Students at Coatesville Area High School walked out of their classes on Friday to protest a disturbing photo of their classmates posing with swastika- and KKK-carved pumpkins.
The image, which circulated on the internet this week, shows six students posing with pumpkins – one of which features a carved swastika, while another displays the letters “KKK.” The rest of the pumpkins have traditional Halloween-themed carvings. Read more »
The image, as blurred by 6ABC Action News. The swastika symbol appeared on the first pumpkin on the left.
It’s a deeply unsettling photo.
An image of several Chester County teenagers posing with swastika- and KKK-carved pumpkins is making the rounds on the internet. According to the Coatesville Area School District, the teens pictured are current and former Coatesville Area High School students. Read more »
Morgan Hall at Broad and Cecil B. Moore | Temple.edu
This is a developing story. Check back for updates.
Temple University police are investigating two alleged bias incidents this week.
The Temple News reports that the first incident allegedly occurred when four black students found a banana balanced on the door handle of their Morgan Hall dorm room. Read more »
Ellwood Elementary School in East Oak Lane. (Photo via greatphillyschools.org)
A British-born teacher is suing the School District of Philadelphia and a black principal she formerly worked under, alleging that she suffered “vindictive reverse race discrimination and harassment” before being fired without just cause. Read more »
Illustration by Matt Clough
My first day of class at the University of Pennsylvania was an introduction unlike anything I could have predicted. It was my fourth day living on the East Coast — I was born in the Midwest and grew up in the South — and the third time I got lost around campus. Penn felt like a huge kingdom filled with the kinds of mini-castles you’d find in Harry Potter books. The historic towers had real ivy that climbed the walls. Campus lawns and gardens were elaborate displays of exotic horticulture. It was everything I imagined it would look like, but better.
There were a few yard workers tending to the lawn as the sun began to rise. They looked at me strangely as I skipped across Locust Walk all by myself. One of the men asked if I was lost, and I told him I was headed to class. Read more »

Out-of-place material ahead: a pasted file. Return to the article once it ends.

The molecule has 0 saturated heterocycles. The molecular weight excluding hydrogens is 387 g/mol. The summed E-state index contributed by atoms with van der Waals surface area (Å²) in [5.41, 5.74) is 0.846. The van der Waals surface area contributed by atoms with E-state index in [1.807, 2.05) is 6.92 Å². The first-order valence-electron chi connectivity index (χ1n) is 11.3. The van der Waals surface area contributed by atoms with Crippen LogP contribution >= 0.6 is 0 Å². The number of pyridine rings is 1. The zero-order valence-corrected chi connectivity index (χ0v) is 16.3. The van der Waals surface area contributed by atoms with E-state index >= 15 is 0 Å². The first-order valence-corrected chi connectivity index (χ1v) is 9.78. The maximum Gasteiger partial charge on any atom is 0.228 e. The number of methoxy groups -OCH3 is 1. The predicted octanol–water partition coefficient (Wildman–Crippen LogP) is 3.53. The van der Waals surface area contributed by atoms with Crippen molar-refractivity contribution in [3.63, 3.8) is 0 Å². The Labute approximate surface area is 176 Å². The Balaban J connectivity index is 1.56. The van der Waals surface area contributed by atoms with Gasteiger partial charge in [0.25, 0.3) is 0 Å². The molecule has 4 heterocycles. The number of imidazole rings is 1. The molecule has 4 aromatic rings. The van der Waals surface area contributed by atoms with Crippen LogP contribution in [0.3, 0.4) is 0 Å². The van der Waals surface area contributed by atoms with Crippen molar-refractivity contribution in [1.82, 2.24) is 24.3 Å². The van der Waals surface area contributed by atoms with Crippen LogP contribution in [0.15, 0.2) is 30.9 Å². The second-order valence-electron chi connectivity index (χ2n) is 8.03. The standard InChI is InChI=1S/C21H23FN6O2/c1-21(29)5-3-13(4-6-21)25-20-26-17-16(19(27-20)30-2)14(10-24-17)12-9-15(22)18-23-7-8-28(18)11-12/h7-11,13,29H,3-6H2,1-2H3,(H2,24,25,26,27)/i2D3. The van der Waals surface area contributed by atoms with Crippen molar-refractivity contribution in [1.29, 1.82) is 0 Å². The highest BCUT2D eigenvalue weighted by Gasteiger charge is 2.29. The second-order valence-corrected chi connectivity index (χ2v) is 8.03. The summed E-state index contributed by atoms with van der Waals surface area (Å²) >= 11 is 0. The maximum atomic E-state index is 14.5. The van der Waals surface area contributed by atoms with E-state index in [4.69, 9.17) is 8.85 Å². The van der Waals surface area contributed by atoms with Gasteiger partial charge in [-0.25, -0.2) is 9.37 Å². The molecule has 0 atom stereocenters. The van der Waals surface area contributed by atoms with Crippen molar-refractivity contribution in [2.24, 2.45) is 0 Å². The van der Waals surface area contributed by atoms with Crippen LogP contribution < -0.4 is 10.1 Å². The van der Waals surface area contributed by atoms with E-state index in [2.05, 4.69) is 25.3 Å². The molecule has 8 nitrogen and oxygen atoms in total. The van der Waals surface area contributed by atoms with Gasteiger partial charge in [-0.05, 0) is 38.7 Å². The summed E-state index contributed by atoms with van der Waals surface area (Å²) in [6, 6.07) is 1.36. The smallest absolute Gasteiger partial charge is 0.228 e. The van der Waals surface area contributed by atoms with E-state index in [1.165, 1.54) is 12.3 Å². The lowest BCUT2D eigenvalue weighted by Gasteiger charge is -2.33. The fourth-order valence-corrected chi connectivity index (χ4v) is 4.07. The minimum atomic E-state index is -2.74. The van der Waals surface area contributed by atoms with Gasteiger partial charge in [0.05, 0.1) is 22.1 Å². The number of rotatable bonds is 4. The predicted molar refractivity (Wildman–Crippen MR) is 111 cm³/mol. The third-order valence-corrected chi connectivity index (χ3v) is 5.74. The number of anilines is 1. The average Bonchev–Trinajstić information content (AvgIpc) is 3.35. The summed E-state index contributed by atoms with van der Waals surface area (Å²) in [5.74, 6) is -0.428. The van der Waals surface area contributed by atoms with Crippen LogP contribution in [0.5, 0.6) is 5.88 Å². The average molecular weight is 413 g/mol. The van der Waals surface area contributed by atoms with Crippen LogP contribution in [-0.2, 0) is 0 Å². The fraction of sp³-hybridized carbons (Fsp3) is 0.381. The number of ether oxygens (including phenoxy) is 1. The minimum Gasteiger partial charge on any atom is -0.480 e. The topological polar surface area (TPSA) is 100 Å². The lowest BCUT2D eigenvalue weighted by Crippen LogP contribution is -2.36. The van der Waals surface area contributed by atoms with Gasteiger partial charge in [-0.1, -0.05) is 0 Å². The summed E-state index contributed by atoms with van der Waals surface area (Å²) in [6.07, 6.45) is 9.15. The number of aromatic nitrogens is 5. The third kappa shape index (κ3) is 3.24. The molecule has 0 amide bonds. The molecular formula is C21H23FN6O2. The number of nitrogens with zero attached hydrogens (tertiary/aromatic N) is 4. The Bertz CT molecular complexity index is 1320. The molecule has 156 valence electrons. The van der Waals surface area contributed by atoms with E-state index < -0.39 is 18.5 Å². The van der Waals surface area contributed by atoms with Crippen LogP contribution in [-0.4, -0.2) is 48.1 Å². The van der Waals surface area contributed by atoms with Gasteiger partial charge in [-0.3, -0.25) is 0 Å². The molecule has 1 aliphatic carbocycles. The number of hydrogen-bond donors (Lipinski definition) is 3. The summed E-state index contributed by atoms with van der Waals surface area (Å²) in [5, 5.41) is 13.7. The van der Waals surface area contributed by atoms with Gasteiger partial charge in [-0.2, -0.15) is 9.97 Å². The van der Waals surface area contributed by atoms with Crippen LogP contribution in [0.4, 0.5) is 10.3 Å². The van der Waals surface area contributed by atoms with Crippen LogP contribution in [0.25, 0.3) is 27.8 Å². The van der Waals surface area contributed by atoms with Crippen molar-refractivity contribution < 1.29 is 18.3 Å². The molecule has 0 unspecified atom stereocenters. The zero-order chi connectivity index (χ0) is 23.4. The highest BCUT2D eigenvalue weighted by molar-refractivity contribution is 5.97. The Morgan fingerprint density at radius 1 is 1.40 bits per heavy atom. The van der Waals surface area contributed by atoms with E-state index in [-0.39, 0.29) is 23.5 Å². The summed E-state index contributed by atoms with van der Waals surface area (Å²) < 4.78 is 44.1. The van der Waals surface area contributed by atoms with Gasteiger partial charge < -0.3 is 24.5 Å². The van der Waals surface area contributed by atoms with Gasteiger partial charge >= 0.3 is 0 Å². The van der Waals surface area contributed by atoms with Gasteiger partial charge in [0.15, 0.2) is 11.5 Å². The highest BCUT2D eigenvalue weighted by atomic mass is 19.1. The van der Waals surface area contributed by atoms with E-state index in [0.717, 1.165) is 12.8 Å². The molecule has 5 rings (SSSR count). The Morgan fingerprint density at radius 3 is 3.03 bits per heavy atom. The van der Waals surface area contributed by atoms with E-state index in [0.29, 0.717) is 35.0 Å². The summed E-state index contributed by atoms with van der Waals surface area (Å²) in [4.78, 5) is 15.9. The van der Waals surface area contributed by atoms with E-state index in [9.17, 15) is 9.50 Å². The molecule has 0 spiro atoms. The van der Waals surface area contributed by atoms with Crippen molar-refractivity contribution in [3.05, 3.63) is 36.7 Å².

Rizzo Statue Protest | Photography by Ernest Owens
“Who is more racist: The North or the South?”
That is the age-old question I’m often asked when I tell people I moved to Philly from Texas. Initially, my answer was the South, easily. Philadelphia, with its majority Democratic political base and socially progressive laws, was a clear contrast to the land of statewide bans I grew up in.
But after seven years of residing in Philly, I can’t help but reflect on my grandmother’s long-held response to that question: “What’s worse: a town that can’t seem to get any better no how, or one that doesn’t get any better by choice?”
And it’s that line of thinking that has made me realize that Philly is one of the most unapologetically racist cities around. Read more »
One cannot look at the Frank Rizzo statue in front of the Municipal Services Building without catching a glimpse of the nearby Jacques Lipchitz sculpture, Government of the People.
The 30-foot-high Lipchitz sculpture was commissioned by the City of Philadelphia, but when a plastic model of the proposed work was unveiled by the Art Commission, then Mayor Frank Rizzo called it “a load of dumped plaster” and immediately cut off funding for its completion. Lipchitz died without ever seeing his sculpture mounted. Funds for the completion of the statue were raised by the Association for Public Art in time for the 1976 Bicentennial. Read more »
Photos via Janine Humphrey
Coatesville police have arrested a suspect in connection to racist and anti-Semitic vandalism discovered in several locations in Chester County.
George Rissell, 24, of Coatesville, was taken into custody late Wednesday night. He has been charged with multiple counts of ethnic intimidation and criminal mischief. Read more »
White nationalist protesters and counterprotesters in Charlottesville, Virginia, on August 12, 2017. Photo by Steve Helber/AP
The moment I came out of the womb, I already had two strikes against me: being black and gay in a nation that continues to systemically oppress both aspects of my identity. I am expected to function as a productive citizen while experiencing a daily onslaught of discrimination and microaggressions — and added to this personal and social distress is the burden of having always to defend my community: When one black person deviates, we are all held accountable. Read more »
As a black man in Philadelphia, telling me that racists exist in the city is like reminding me that oxygen is in the atmosphere. I don’t need disturbing graphic images to trigger me — I observe it when noticing a white woman clutch her purse as I walk by her in Rittenhouse Square, complying with an embarrassing stop-and-frisk near a SEPTA station, or being asked by security guards for a receipt upon leaving Liberty Place plaza downtown. Read more »